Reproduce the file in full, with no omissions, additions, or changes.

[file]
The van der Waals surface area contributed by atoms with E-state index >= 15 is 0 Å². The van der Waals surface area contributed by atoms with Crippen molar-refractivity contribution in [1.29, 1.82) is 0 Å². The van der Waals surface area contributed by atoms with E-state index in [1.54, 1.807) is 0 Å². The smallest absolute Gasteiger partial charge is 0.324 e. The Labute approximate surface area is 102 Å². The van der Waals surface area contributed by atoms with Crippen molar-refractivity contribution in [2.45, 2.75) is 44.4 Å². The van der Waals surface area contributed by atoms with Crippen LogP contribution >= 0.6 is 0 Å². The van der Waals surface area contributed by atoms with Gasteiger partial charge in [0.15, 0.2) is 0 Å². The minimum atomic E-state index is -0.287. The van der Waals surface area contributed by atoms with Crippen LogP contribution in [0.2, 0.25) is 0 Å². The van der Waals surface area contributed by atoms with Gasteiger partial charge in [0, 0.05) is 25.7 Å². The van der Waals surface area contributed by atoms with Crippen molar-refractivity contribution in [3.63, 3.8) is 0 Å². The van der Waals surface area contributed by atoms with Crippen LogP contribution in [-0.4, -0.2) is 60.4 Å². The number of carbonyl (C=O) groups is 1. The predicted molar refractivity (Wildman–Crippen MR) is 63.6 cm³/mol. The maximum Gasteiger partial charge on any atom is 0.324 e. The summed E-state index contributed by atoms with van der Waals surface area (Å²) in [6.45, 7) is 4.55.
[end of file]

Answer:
The van der Waals surface area contributed by atoms with E-state index >= 15 is 0 Å². The van der Waals surface area contributed by atoms with Crippen molar-refractivity contribution in [1.29, 1.82) is 0 Å². The van der Waals surface area contributed by atoms with E-state index in [1.54, 1.807) is 0 Å². The smallest absolute Gasteiger partial charge is 0.324 e. The Labute approximate surface area is 102 Å². The van der Waals surface area contributed by atoms with Crippen molar-refractivity contribution in [2.45, 2.75) is 44.4 Å². The van der Waals surface area contributed by atoms with Crippen LogP contribution >= 0.6 is 0 Å². The van der Waals surface area contributed by atoms with Gasteiger partial charge in [0.15, 0.2) is 0 Å². The minimum atomic E-state index is -0.287. The van der Waals surface area contributed by atoms with Crippen LogP contribution in [0.2, 0.25) is 0 Å². The van der Waals surface area contributed by atoms with Gasteiger partial charge in [0, 0.05) is 25.7 Å². The van der Waals surface area contributed by atoms with Crippen molar-refractivity contribution in [3.63, 3.8) is 0 Å². The van der Waals surface area contributed by atoms with Crippen LogP contribution in [-0.4, -0.2) is 60.4 Å². The number of carbonyl (C=O) groups is 1. The predicted molar refractivity (Wildman–Crippen MR) is 63.6 cm³/mol. The maximum Gasteiger partial charge on any atom is 0.324 e. The summed E-state index contributed by atoms with van der Waals surface area (Å²) in [6.45, 7) is 4.55.